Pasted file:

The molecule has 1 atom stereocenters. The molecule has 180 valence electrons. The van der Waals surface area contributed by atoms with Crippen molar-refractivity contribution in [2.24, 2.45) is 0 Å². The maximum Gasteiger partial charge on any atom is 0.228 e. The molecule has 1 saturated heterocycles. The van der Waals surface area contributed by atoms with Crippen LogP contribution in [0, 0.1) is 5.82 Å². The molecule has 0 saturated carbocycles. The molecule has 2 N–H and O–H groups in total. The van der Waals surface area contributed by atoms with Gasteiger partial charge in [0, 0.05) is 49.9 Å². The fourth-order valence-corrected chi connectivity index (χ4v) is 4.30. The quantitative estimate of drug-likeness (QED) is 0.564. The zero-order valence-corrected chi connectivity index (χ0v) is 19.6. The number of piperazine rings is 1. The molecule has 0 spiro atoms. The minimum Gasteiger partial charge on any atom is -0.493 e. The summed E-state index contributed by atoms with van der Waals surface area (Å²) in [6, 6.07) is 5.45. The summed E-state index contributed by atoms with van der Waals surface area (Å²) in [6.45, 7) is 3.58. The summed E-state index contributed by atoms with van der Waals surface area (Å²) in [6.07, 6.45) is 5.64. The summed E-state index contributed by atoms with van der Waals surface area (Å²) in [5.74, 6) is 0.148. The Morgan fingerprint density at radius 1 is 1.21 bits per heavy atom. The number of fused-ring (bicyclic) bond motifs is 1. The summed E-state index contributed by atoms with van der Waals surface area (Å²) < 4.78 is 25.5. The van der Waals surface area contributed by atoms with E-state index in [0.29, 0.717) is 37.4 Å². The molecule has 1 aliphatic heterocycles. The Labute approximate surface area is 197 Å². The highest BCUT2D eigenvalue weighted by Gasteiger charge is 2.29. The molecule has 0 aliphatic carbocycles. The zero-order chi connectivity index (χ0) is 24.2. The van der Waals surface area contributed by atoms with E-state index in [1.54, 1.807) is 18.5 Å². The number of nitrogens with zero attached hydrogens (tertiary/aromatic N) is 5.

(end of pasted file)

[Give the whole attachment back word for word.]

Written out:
The molecule has 1 atom stereocenters. The molecule has 180 valence electrons. The van der Waals surface area contributed by atoms with Crippen molar-refractivity contribution in [2.24, 2.45) is 0 Å². The maximum Gasteiger partial charge on any atom is 0.228 e. The molecule has 1 saturated heterocycles. The van der Waals surface area contributed by atoms with Crippen LogP contribution in [0, 0.1) is 5.82 Å². The molecule has 0 saturated carbocycles. The molecule has 2 N–H and O–H groups in total. The van der Waals surface area contributed by atoms with Gasteiger partial charge in [0, 0.05) is 49.9 Å². The fourth-order valence-corrected chi connectivity index (χ4v) is 4.30. The quantitative estimate of drug-likeness (QED) is 0.564. The zero-order valence-corrected chi connectivity index (χ0v) is 19.6. The number of piperazine rings is 1. The molecule has 0 spiro atoms. The minimum Gasteiger partial charge on any atom is -0.493 e. The summed E-state index contributed by atoms with van der Waals surface area (Å²) in [6, 6.07) is 5.45. The summed E-state index contributed by atoms with van der Waals surface area (Å²) in [6.45, 7) is 3.58. The summed E-state index contributed by atoms with van der Waals surface area (Å²) in [6.07, 6.45) is 5.64. The summed E-state index contributed by atoms with van der Waals surface area (Å²) in [5.74, 6) is 0.148. The Morgan fingerprint density at radius 1 is 1.21 bits per heavy atom. The number of fused-ring (bicyclic) bond motifs is 1. The summed E-state index contributed by atoms with van der Waals surface area (Å²) < 4.78 is 25.5. The van der Waals surface area contributed by atoms with E-state index in [0.29, 0.717) is 37.4 Å². The molecule has 1 aliphatic heterocycles. The Labute approximate surface area is 197 Å². The highest BCUT2D eigenvalue weighted by Gasteiger charge is 2.29. The molecule has 0 aliphatic carbocycles. The zero-order chi connectivity index (χ0) is 24.2. The van der Waals surface area contributed by atoms with E-state index in [1.54, 1.807) is 18.5 Å². The number of nitrogens with zero attached hydrogens (tertiary/aromatic N) is 5.